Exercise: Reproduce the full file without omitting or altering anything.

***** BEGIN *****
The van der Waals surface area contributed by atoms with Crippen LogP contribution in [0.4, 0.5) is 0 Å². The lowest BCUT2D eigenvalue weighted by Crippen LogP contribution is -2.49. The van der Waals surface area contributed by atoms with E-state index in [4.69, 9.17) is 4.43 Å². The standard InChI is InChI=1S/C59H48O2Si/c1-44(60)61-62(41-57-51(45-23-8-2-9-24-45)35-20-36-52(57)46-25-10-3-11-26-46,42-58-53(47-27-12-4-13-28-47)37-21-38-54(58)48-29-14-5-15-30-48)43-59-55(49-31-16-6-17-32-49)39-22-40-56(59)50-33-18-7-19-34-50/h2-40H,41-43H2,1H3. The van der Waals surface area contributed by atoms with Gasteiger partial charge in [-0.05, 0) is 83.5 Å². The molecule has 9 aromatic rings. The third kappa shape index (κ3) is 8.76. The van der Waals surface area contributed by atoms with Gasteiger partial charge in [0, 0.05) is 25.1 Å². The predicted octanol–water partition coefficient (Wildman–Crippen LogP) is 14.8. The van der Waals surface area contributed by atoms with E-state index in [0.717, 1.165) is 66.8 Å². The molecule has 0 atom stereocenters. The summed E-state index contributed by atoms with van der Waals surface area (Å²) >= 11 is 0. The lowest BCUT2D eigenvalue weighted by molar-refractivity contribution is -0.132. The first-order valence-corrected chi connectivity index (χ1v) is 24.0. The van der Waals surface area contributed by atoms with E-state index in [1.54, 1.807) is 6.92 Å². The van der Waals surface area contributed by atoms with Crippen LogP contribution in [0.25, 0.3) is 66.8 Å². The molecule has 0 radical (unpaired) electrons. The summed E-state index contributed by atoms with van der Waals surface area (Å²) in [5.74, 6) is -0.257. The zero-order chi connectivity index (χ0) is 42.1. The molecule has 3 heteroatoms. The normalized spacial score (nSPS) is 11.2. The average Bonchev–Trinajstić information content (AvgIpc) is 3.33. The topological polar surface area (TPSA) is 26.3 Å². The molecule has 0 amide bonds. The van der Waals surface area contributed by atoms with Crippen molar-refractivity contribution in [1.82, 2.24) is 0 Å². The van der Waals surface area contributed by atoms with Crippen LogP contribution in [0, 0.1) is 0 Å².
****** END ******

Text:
The van der Waals surface area contributed by atoms with Crippen LogP contribution in [0.4, 0.5) is 0 Å². The lowest BCUT2D eigenvalue weighted by Crippen LogP contribution is -2.49. The van der Waals surface area contributed by atoms with E-state index in [4.69, 9.17) is 4.43 Å². The standard InChI is InChI=1S/C59H48O2Si/c1-44(60)61-62(41-57-51(45-23-8-2-9-24-45)35-20-36-52(57)46-25-10-3-11-26-46,42-58-53(47-27-12-4-13-28-47)37-21-38-54(58)48-29-14-5-15-30-48)43-59-55(49-31-16-6-17-32-49)39-22-40-56(59)50-33-18-7-19-34-50/h2-40H,41-43H2,1H3. The van der Waals surface area contributed by atoms with Gasteiger partial charge in [-0.05, 0) is 83.5 Å². The molecule has 9 aromatic rings. The third kappa shape index (κ3) is 8.76. The van der Waals surface area contributed by atoms with Gasteiger partial charge in [0, 0.05) is 25.1 Å². The predicted octanol–water partition coefficient (Wildman–Crippen LogP) is 14.8. The van der Waals surface area contributed by atoms with E-state index in [0.717, 1.165) is 66.8 Å². The molecule has 0 atom stereocenters. The summed E-state index contributed by atoms with van der Waals surface area (Å²) >= 11 is 0. The lowest BCUT2D eigenvalue weighted by molar-refractivity contribution is -0.132. The first-order valence-corrected chi connectivity index (χ1v) is 24.0. The van der Waals surface area contributed by atoms with E-state index in [1.54, 1.807) is 6.92 Å². The van der Waals surface area contributed by atoms with Crippen LogP contribution in [0.25, 0.3) is 66.8 Å². The molecule has 0 radical (unpaired) electrons. The summed E-state index contributed by atoms with van der Waals surface area (Å²) in [5.74, 6) is -0.257. The zero-order chi connectivity index (χ0) is 42.1. The molecule has 3 heteroatoms. The normalized spacial score (nSPS) is 11.2. The average Bonchev–Trinajstić information content (AvgIpc) is 3.33. The topological polar surface area (TPSA) is 26.3 Å². The molecule has 0 amide bonds. The van der Waals surface area contributed by atoms with Crippen molar-refractivity contribution in [1.82, 2.24) is 0 Å². The van der Waals surface area contributed by atoms with Crippen LogP contribution in [0, 0.1) is 0 Å².